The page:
Thursday, October 30, 2014

DeWALT Commences Cordless Tool Production in the USA

www.toolsofthebrave.comLeading Toolmaker Ramps up Production in Carolinas for Power Tools to Be Built in America.   

Continuing its commitment to build America, DeWALT, a leading manufacturer of high-quality industrial power tools, is proud to expand its product offerings built in the USA using global materials to include more than 600 different cordless power tools, hand tools and accessories.

Given a choice between a product made in the United States and an identical one made abroad, 78 percent of Americans would rather buy the American product, according to a 2013 survey by the Consumer Reports National Research Center.

“Our users are professional contractors and builders themselves. When given the option, most prefer to spend their money on a product that is built in the USA because it’s in line with what they do on a daily basis—building America,” said Frank Mannarino, president of DeWALT Professional Tools. “There’s a great deal of pride that goes into making things at home—we’re thrilled to bring some jobs back to the US and reconnect with our users.”

DeWALT began production of its first line of American-built cordless power tools in its Charlotte Manufacturing Operations facility in early October, using global materials, which will be fully up and running in November. The 75,000-square-foot facility straddles the border of the Carolinas. DeWALT’s investment in the revamped facility will help boost the local economy and create more than 250 new jobs.

The facility will allow DeWALT to deliver products with greater efficiency, while keeping the same Guaranteed Tough quality customers have come to know and expect from the brand. The new line of products built in the USA with global materials includes 32 different hand tools, 48 power tool products and 562 types of accessories.

The impact of DeWALT’s products that are built in the USA with global materials will be felt beyond the Carolinas. The brand has committed to donating a minimum of $250,000 to the Wounded Warrior Project from a portion of the sales of these products. Additionally, this year alone DeWALT has committed to hiring more than 100 veterans.

“DeWALT is a global brand with American roots,” said Jim O’Sullivan, president of retail operations. “We are committed to rebuilding the American economy through job creation for those who continue to build our country—US Veterans—and through our participation with the Wounded Warrior Project. Our goal is for the impact of our products that are built in the USA with materials from around the globe to be felt beyond the Charlotte Manufacturing Operations facility.”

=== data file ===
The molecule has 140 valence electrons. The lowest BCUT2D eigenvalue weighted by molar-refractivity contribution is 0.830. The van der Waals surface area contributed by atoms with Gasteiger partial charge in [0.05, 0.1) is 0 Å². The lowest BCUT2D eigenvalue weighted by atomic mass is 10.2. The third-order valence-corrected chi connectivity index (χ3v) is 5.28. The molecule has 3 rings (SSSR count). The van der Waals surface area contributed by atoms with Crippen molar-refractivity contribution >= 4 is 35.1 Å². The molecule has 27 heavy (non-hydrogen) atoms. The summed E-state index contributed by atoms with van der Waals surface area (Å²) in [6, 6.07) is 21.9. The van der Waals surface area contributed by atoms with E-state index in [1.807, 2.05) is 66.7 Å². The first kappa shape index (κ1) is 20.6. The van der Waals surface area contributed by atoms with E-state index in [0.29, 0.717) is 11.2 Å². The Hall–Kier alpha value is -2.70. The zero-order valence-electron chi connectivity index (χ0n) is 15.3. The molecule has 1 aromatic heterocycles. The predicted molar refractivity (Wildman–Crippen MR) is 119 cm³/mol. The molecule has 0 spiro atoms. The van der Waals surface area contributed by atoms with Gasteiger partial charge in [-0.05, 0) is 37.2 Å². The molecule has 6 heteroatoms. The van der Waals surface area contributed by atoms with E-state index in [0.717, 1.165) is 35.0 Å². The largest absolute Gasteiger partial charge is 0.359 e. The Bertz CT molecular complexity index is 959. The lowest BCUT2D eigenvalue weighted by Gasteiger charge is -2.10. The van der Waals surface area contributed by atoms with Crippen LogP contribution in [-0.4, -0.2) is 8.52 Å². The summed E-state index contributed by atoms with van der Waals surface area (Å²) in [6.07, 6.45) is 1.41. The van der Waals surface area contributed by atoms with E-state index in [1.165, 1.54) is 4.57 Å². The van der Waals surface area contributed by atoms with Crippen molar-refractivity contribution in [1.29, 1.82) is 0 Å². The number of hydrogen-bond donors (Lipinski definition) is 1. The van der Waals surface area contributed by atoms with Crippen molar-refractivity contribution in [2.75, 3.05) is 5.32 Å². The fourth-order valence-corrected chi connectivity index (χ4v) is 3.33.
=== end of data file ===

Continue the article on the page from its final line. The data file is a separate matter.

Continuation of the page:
For more information on DeWALT’s initiative to build products in the USA using global materials, and to view a full list of product offerings, visit

For more information, visit

Tuesday, October 14, 2014

Massive $660M Delaware Riverfront Apartment Complex

A massive 2.5 million square foot development project will be built on a vacant, 5.3-acre site along the Delaware River waterfront. The Philadelphia City Planning Commission approved Waterfront Renaissance Associates’ $660 million plan to build Renaissance Plaza at the corner of Callowhill Street and Columbus Boulevard. Construction of four mixed-use towers will kick off by the summer of 2015 and will be divided into four phases, with one tower completed in each development stage.  

Combined, the four glass and metal high-rises will comprise 1,411 market-rate apartments and 70,000 square feet of ground-floor retail space.

The complex will also include two sport centers, several bars and restaurants and an enclosed parking garage with 500 spaces.

Renaissance Plaza is being developed by Waterfront Renaissance Associates, along with its affiliate Carl Marks & Co., the New York investment firm that pieced together four tracts that make up the plot about three decades ago.

The $660 million development will consist of four buildings that range in height from 21 to 31 stories. The tallest tower will reach 240 feet into the sky, a significant change from the original proposed height of 480 feet. The project will also include a green roof, and will seek LEED Gold Status

Building the first phase would take about 16 months, with each phase of development comprising about 360 apartments. Plans also include 16 townhouses, nearly 70,000 square feet of retail space, and 653 parking spaces along with more than an acre of landscaped public plazas.

A swath of landscaped public space would run through the property, which the developer believes will draw people from the neighborhoods through the property, and down to the river.  Some roofs would offer additional green space.